Way back in the day, I started this website as a place I could keep always-accessible notes for myself about Polaroid cameras. In that grand tradition, this guide is primarily a reminder for myself, as I have a large format Polaroid shoot coming up this fall. As a result, it’s not quite as thorough and authoritative as my other guides at this point.
So with those caveats, let’s jump in on how to shoot large format Polaroid Originals 8×10!
Prep Polaroid Cartridge
Large format cartridges require some assembly before shooting. One is essentially constructing a giant version of the traditional Polaroid cartridge, one picture at a time.
1. Make sure film has been room temperature for several hours before shooting.
2. Open cartridge bracket.
3. Slide in film, make sure lip locks in at the top. Don’t pull too hard or film will be exposed.
4. Close cartridge, make sure it’s flat.
5. Pull out bottom paper lip. May take some force.
Set up and Use the Camera
1. Unfold the camera.
2. Open aperture of the lens.
3. Use a light meter to set aperture, shutter speed. Polaroid Originals color film is 640 ISO/ASA speed.
4. Compose and focus image. You’ll need to use the hood in order to see through the back. You can use a magnifying glass to make sure focus is correct. Keep in mind that just because one part of the image is in focus, that another may not be. Large format is much more precise than other formats like 35mm. Make sure subject doesn’t move at all after everything is set.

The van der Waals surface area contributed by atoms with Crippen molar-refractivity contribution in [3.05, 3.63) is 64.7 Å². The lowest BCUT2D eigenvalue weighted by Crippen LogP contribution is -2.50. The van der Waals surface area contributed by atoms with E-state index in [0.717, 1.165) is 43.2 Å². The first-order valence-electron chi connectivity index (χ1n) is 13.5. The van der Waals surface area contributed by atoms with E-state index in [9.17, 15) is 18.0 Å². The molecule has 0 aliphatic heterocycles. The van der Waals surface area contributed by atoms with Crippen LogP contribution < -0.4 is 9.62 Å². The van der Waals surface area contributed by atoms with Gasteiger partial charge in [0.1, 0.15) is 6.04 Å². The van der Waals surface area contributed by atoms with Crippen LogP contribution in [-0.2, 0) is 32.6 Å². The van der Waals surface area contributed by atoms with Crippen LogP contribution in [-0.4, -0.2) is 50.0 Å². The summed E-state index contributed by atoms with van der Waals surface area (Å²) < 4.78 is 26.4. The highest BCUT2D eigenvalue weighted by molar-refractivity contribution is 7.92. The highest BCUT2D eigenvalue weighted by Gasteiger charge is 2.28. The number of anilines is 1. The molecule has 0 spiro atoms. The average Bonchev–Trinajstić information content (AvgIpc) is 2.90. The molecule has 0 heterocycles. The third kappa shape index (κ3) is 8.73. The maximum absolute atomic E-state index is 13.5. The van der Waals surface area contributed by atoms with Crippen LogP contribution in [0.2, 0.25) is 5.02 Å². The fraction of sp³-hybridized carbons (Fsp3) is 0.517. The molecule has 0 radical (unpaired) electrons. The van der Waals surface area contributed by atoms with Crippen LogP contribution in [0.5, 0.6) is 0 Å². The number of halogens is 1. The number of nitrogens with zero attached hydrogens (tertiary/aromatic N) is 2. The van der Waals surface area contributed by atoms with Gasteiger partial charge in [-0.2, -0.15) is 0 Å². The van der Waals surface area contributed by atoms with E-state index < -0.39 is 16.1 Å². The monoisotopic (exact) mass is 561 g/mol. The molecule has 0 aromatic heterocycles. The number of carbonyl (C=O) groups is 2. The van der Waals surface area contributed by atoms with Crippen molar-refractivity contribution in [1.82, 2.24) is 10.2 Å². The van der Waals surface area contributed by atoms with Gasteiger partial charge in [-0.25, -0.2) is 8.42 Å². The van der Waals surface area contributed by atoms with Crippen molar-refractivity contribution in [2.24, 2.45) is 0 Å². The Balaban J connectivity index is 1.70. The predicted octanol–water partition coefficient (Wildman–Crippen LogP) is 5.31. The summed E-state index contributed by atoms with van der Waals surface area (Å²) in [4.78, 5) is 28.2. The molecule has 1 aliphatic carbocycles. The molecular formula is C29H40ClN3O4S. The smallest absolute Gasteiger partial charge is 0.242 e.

5. Close aperture, trigger red thing on lens.
6. Insert prepped film cartridge in back.
7. Pull out darkslide up to the line. Do not remove entirely. Make sure lens is closed before doing any of this!
8. Take picture.
9. Push darkslide back into place.
10. Remove film from holder.
A normal Polaroid camera has rollers built right into it, but large format requires a separate machine to activate chemicals through pressure.
1. First, put in transparency, pod first, facing up. The silver side faces down.
2. Place cartridge over it, back up, arrow lip thing facing in towards the rollers.
3. Make sure it’s all snug and really in there.
4. Set timer to 4 minutes. This just alerts you, it doesn’t really do anything.
5. Hit white button. It works quickly. Just need to hit it, not hold it down. You’ll be able to tell if the image went through successfully, as if the transparency is still in the feed area, it didn’t work.
7. Remove picture, place somewhere to dry. Try to keep it in a flat, dry place. Old boxes of 8×10 Polaroid film are a good way to store images.
This film has a tendency to leak paste everywhere. Make sure to clean up the machine, rollers, and cartridge before moving on to the next picture. It’s easiest to clean while it is still wet. Windex seems to be more effective than water when combined with paper towels.
The paste that leaks from these images is toxic, so be careful with it. If any gets on your skin, be sure to wash it off quickly.
Thanks Roy Endsley for letting me use his 8×10 gear and teaching me how this all works! Roy does great portraits all over Chicago with his large format Polaroid gear.
Below are pictures of reference materials from vintage Polaroid packs of 8×10 and instructions from the Impossible Project.